Continuation from yesterday’s discussion:
What are some concrete examples of where PureScript shines compared to other languages?
This would be nice to document for folks considering learning PS who do not have a background in Haskell.
A comparison to TypeScript would be really nice. Here’s what I’ve come up with so far:
- The type system is unsound. This is intentional for compatibility with existing JS. Note that mutability plays a role in breaking the example in the previous link. Lots more type system issues can be found by searching the ByDesign and DesignLimitation labels.
- Discriminated Unions are the equivalent to ADTs. There’s a lot more boilerplate required to create these and pattern match on them. See this Reducer Example.
- Libraries like lodash, ramda, and fp-ts provide more FP capabilities, but more boilerplate is required, and these often fail to type check.
- If an untyped variable cannot be inferred, it defaults to the
anytype. This can be caught with the
--noImplicitAnyflag, and you can weed out the rest of them with
no-explicit-any, so I wouldn’t consider this a real issue, but figured I should cover it since it came up in yesterday’s meeting.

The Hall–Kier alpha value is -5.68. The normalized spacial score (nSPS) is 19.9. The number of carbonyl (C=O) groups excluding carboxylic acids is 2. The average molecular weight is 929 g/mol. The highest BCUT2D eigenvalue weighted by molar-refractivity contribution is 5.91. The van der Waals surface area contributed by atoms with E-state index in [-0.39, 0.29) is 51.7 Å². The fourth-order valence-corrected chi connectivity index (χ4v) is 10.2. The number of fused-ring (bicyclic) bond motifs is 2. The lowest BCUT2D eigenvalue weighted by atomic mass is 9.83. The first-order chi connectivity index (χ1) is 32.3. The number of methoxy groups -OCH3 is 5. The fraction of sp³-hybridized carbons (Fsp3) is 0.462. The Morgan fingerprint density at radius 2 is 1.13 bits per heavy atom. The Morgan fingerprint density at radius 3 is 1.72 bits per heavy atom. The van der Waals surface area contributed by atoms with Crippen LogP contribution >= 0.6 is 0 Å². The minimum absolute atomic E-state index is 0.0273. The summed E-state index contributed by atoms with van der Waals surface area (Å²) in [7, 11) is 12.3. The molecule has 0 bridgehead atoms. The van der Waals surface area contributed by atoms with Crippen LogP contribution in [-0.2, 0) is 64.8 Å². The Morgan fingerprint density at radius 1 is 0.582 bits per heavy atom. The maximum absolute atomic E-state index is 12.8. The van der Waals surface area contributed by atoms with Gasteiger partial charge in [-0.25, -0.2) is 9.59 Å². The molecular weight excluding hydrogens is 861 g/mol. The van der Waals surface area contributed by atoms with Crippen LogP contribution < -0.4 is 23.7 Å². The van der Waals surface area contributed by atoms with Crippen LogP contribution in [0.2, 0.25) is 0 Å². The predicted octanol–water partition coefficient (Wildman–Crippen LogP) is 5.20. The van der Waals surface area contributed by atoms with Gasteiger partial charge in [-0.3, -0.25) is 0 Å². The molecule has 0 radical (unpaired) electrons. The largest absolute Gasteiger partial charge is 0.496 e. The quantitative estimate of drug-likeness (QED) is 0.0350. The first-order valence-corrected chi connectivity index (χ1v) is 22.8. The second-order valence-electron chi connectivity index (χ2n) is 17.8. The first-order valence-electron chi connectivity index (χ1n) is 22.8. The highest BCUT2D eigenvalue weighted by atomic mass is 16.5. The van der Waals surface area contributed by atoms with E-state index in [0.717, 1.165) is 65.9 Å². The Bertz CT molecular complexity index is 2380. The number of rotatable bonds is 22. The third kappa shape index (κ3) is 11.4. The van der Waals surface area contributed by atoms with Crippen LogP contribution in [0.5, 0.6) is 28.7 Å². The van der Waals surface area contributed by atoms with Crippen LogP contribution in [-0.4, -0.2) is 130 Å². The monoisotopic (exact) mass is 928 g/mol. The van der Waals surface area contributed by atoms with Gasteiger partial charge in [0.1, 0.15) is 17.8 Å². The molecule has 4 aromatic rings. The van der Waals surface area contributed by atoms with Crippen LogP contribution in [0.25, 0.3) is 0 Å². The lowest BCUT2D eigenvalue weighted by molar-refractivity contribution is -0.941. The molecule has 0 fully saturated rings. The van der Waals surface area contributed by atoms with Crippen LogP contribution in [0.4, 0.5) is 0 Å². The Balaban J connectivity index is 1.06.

The trade-offs compared to Elm are pretty straightforward, although might not be as obvious to users who have only known Elm. Here’s my take:
- Fewer abstractions
- Tedious JSON encoding/decoding
- No components
- Restrictive JS FFI
- No escape hatches
A great way to demonstrate these abstraction benefits would be to start with RealWorld Elm, port it to a PS TEA framework, then refactor.
I think it’s also important to acknowledge the negative trade-offs with selecting PS over TS or Elm:
- Learning curve
- Error messages (especially compared to Elm, but understandable due to abstractions).
- Ecosystem still being developed
- Small community
- Lots of sleeve rolling required
But the good news is that a lot of the above negatives can be improved, while TS will never have a sound type system, and it’s unknown whether Elm will ever allow more abstraction in its type system.
Maybe these comparisons are more fitting for a blog post, but I think we could assemble a more comprehensive set of examples as a community effort.